- The Washington Times - Sunday, January 15, 2006

Howard University Hospital, which is partnering with the District to build a teaching hospital in Southeast, in recent years has cut the number of medical training programs it operates to help improve its accreditation.

The hospital has 18 medical residency programs, down from 25 in 2002, according to Howard officials and records from the Chicago-based Accreditation Council for Graduate Medical Education (ACGME).

The council accredits more than 7,000 medical teaching programs nationwide. It rates institutions as well as the training programs they sponsor.

The accreditation organization upgraded Howard’s overall rating from “unfavorable” to “favorable” in 2004, said Dr. Victor Scott, vice president of health sciences at Howard.

“We were successful, and … the hospital is now in favorable status,” he said.

Howard is planning to build a teaching hospital in Southeast on the grounds of D.C. General Hospital. The university now operates a facility on Georgia Avenue in Northwest.

Under an exclusive rights deal with the District, Howard would run the National Capital Medical Center and split construction costs with the District.

Several of Howard’s medical training programs that concerned accreditation inspectors have been phased out or withdrawn. Among these programs was emergency medical training.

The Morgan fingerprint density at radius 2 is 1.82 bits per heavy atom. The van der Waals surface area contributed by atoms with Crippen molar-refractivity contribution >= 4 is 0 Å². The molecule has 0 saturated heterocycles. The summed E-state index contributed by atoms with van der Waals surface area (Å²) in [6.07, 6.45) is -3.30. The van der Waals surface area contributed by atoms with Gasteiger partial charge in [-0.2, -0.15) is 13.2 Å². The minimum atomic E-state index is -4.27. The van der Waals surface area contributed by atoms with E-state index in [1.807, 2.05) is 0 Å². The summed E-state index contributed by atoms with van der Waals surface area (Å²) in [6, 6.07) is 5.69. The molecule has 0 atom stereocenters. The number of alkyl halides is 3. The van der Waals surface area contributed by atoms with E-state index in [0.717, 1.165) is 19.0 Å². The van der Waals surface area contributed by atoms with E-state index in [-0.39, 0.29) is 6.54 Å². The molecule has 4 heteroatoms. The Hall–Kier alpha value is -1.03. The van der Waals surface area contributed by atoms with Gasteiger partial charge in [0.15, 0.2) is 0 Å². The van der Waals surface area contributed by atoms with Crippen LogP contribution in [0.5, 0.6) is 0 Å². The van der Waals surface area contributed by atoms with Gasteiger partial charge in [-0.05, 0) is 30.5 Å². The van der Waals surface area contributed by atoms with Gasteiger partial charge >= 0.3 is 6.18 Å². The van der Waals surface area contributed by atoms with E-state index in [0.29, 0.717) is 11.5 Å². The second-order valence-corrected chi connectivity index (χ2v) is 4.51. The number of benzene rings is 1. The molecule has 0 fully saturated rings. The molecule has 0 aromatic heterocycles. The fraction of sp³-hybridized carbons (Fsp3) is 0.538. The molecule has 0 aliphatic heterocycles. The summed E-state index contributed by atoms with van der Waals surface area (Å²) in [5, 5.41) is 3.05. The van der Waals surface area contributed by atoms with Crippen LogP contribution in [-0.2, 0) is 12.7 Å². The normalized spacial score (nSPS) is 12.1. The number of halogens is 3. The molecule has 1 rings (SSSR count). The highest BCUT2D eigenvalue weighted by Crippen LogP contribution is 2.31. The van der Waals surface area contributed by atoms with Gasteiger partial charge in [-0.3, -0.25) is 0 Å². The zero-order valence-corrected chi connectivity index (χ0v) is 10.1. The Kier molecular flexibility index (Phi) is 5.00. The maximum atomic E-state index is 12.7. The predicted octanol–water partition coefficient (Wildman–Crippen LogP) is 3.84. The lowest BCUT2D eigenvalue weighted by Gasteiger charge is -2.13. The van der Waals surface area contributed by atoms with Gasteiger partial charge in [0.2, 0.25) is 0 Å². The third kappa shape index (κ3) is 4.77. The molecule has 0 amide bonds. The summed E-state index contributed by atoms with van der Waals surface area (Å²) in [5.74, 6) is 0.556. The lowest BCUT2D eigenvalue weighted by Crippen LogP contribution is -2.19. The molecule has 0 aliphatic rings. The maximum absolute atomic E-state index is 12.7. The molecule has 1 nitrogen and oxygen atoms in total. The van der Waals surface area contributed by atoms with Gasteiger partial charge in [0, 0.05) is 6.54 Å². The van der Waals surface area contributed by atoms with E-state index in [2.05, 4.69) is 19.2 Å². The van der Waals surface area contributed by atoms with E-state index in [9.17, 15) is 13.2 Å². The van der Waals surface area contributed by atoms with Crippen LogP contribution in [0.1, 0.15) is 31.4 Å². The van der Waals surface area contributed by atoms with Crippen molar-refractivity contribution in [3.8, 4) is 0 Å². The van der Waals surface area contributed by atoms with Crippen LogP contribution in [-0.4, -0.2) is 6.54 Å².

Hospital officials say the loss of the emergency medical training program won’t affect Howard’s ability to run a new hospital, which will include a Level 1 trauma center.

“What’s most important is a surgical program and an attending surgical staff,” said Dr. Robin C. Newton, director of graduate medical education. “We have a very stable and wonderful surgical program here.”

The Joint Commission on Accreditation of Healthcare Organizations, which reviews patient care standards, reported that Howard is in “full compliance” with all hospital treatment standards at its existing facility.

A spokeswoman for ACGME, which accredits post-medical training programs, said the council does not comment on the specific reasons for its decisions.

Howard officials said ACGME inspectors generally expressed concern about patient volume and the types of cases that resident doctors treated. The emergency medical training program faced accreditation troubles after the closing of D.C. General, where Howard trained some of its residents.

Howard’s pathology and radiation oncology teaching programs remain under probation. The cardiovascular disease teaching program is rated “continued accreditation with warning.”

Dr. Scott said the hospital has no plans to resurrect its emergency training program if the National Capital Medical Center project moves forward.

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